IconDutch Oven 101 By Elizabeth Yarnell www.GloriousOnePotMeals.com If you think all cookware is the same, then you've never used a cast iron Dutch oven. Traditionally loved for long, slow cooking of roasts and stews, Dutch ovens are flexible enough to bake cakes and breads, boil sauces, braise meats and even flash-cook entire meals in record time. Humans have a long history of cooking in Dutch oven-type vessels as cast metal pots have been used for cooking in Europe since at least as early as the late eighth century. The term "Dutch oven" may originate from a Dutch casting process brought to England, and from there to the British colonies, in 1704 by Abraham Darby. Or, it could have been a nickname given to the Dutch immigrant traders who sold the pots in the new world, or possibly it referred to early Dutch immigrants in the Pennsylvania area who used the heavy, lidded pots. However the name arose, the practical, versatile and durable vessels were the staple of the American pioneers and explorers, including Lewis and Clark on their famous expedition. The Dutch oven was popular because it could cook a wide variety of foods: plants and animals as well as staples such as flour, corn, and sugar. It could be used for boiling, baking, stews, frying, roasting, and just about any other use. Older Dutch ovens often sported three legs and a hinged bail handle for hanging the pot over a fire; more modern styles are legless with side handles for easier lifting. Some have flanged lids for holding hot coals in a campfire, while others have flat or rounded lids. Some even have dimples on the insides of their lids. Called a French oven or a casserole by some modern companies, Dutch ovens can be enamel-coated cast iron for a rust-proof, non-stick, dishwasher-safe surface, or simply raw, uncoated cast iron. You may even find Dutch oven-shaped pots made of stainless steel, aluminum, or non-stick materials with a glass lids. While these may be familiar in shape, they lack the cooking powers of cast iron and may not function as well in Dutch oven cooking methods. Regardless, all Dutch ovens share some basic characteristics: a flat bottom (not conical or otherwise sloped), vertical sides (not convex or concave), and an inner lip around the lid that allows the lid to provide a closed seal when seated correctly. Dutch ovens are making resurgence and appearing on cooking shows, in department stores and in kitchens everywhere. Elizabeth Yarnell is a Certified Nutritional Consultant, inventor, and author of Glorious One-Pot Meals: A new quick healthy approach to Dutch oven cooking . Glorious One-Pot Meal recipes are protected under US and Canadian patents. Visit www.GloriousOnePotMeals.com to learn more about this unique cooking method and www.EffortlessEating.com for Elizabeth's philosophy and recipes for living naturally. Permission granted for use on DrLaura.com. More >>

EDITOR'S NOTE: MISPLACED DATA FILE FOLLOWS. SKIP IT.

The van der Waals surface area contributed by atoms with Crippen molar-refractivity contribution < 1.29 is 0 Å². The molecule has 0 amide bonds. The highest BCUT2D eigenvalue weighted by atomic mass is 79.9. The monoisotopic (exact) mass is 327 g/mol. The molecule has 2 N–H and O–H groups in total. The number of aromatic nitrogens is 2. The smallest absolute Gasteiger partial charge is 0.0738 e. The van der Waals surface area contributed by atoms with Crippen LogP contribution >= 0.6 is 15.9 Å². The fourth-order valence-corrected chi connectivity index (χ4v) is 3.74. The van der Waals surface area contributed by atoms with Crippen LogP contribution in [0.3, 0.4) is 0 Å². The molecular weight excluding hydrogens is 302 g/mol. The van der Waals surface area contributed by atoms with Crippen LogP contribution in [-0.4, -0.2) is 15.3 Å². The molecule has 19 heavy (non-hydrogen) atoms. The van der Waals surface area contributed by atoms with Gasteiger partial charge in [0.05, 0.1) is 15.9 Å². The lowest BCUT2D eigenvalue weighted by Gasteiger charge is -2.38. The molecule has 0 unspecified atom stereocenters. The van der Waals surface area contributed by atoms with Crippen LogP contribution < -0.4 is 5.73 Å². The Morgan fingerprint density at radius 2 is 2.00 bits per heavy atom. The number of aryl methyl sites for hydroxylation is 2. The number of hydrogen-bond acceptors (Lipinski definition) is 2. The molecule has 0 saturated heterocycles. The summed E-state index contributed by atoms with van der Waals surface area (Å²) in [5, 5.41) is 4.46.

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05/07/2010